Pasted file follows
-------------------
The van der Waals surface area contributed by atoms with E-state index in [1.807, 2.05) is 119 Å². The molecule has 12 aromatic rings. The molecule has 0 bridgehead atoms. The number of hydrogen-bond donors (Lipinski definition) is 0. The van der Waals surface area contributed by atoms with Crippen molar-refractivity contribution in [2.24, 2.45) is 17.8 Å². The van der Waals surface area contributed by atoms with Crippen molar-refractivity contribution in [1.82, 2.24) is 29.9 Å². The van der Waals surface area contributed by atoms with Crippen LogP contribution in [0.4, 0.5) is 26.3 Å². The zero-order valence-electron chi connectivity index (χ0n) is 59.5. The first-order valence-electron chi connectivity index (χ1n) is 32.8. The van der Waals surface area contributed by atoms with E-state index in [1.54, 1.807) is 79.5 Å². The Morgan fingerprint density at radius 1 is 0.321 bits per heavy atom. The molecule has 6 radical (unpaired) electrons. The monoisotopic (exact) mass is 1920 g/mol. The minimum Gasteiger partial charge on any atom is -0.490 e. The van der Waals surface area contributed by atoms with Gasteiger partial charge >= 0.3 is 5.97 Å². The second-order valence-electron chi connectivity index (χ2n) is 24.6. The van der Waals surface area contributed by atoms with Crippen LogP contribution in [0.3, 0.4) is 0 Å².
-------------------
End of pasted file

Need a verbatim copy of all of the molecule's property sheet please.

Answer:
The van der Waals surface area contributed by atoms with E-state index in [1.807, 2.05) is 119 Å². The molecule has 12 aromatic rings. The molecule has 0 bridgehead atoms. The number of hydrogen-bond donors (Lipinski definition) is 0. The van der Waals surface area contributed by atoms with Crippen molar-refractivity contribution in [2.24, 2.45) is 17.8 Å². The van der Waals surface area contributed by atoms with Crippen molar-refractivity contribution in [1.82, 2.24) is 29.9 Å². The van der Waals surface area contributed by atoms with Crippen LogP contribution in [0.4, 0.5) is 26.3 Å². The zero-order valence-electron chi connectivity index (χ0n) is 59.5. The first-order valence-electron chi connectivity index (χ1n) is 32.8. The van der Waals surface area contributed by atoms with E-state index in [1.54, 1.807) is 79.5 Å². The Morgan fingerprint density at radius 1 is 0.321 bits per heavy atom. The molecule has 6 radical (unpaired) electrons. The monoisotopic (exact) mass is 1920 g/mol. The minimum Gasteiger partial charge on any atom is -0.490 e. The van der Waals surface area contributed by atoms with Gasteiger partial charge >= 0.3 is 5.97 Å². The second-order valence-electron chi connectivity index (χ2n) is 24.6. The van der Waals surface area contributed by atoms with Crippen LogP contribution in [0.3, 0.4) is 0 Å².